Throughout the years, the society has had several opportunities to own historical buildings around Omaha. Mansions, downtown buildings, and in 1981 the Packers National Bank in South Omaha was a candidate. Few of them panned out though. That year, the society held a Victorian Festival at the Fort to celebrate the completion of some of the General Crook House restoration. In a first of its kind, 1200 visitors attended during the week of the festival.
In 1980, Dr. John M. Cristlieb was referred to as the president of the Greater Omaha Historical Society. The General Crook House began operating as a museum when its restoration was complete.
By 1982, the Crook House had 30 board members and 280 guild members. That year, the society directed an archeological dig of an 1875-1892 trash dump for the fort. Artifacts recovered included dishes, bottles, horseshoes and more. Five categories of objects were identified, including pottery, metal, bones, glass and miscellaneous items. They were all cleaned, labeled and pieced together.
Hosting the Dr. C.C. Criss and Mabel Criss Memorial Foundation Lecture Series starting in 1983, the society’s library became a busy place for several years afterwards. Also around this year, the organization started celebrating the birthday of Mary Crook (May 7, 1842), General Crook’s wife. That year the organization received a commendation from the American Association of Local and State History for its usage of Quarters Two at Fort Omaha as the Douglas County Historical Society Library and Education Center. Housing the society’s photos, archives and curatorial collection, it featured a reference system based on the Dewey decimal system.
Garneth Peterson was a city planner who served as president of the society in 1988. That year, the organization considered relocating its headquarters in to the new Gerald R. Ford Conservation Center. Today, the center houses “state-of-the-art technical laboratories for the examination, evaluation, and specialized conservation treatment of ceramics, glass, metals, ethnographic materials, archeological materials, wooden artifacts, works of art on paper, photographs, documents, archival materials, books, and paintings.” It’s operated by the Nebraska State Historical Society. The Douglas County Historical Society never moved in.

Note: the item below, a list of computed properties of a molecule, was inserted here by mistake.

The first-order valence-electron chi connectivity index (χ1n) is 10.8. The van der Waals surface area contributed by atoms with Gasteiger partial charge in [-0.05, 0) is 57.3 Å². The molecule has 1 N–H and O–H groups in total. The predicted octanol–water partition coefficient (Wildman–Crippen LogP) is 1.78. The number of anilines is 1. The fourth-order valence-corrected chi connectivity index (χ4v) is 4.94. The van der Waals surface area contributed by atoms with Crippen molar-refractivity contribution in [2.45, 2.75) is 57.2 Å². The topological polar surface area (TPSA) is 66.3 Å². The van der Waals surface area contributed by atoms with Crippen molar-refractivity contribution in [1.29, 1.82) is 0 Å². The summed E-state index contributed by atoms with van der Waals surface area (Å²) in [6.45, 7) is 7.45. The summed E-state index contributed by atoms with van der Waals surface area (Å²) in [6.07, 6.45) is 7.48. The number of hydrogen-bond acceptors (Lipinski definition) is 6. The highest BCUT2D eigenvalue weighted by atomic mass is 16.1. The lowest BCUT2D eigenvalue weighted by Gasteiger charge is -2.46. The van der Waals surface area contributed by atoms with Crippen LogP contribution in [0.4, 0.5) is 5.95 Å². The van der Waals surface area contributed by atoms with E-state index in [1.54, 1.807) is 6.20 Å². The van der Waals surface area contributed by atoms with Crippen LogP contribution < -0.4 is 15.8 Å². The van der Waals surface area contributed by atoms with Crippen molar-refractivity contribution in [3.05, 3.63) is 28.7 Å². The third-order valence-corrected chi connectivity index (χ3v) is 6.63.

In 1989, Charles Peters became president. That year, the executive director, Patricia Pixley, reported to the newspaper that “the society presents events and tours of Crook House, onetime residence of famed Gen. George Crook and his wife, Mary. Events range from a garden walk to Christmas holiday events. In addition, the society has a library and archives. It includes 4.9 million clippings from the World-Herald library, bound volumes of the defunct Sun Newspapers of Omaha, and letters and diaries not found in other libraries.”
That was also the first year that the society awarded the Mary Dailey Crook Medallion, intended to be an annual award “to a person who has done outstanding community service.” It was only given out until 1993. The society also worked with retired landscape architect Ken Krabbenhoft to design a Victorian garden at the General Crook House. Almost two dozen flower beds on the south lawn and around the house were designed with more than 50 varieties of flowers and plants appropriate to the 1880s with brick and concrete paths. The more popular flowers included petunias, begonias, clematis, columbine, hostas, coleus, ferns, hollyhocks, daisies, day lilies, geraniums, chrysanthemums and snapdragons.
In 1991, Creighton University history professor Dennis Mihelich became the new president of the society.
By the mid-1990s, the society was in rough shape fiscally. Vard Johnson was the president of the society, and with support from a variety of sources the society kept operating. It was 1994 when the society first brought Charles Dickens’ great-great-grandson, Gerald Charles Dickens, to the General Crook House for a Christmas celebration.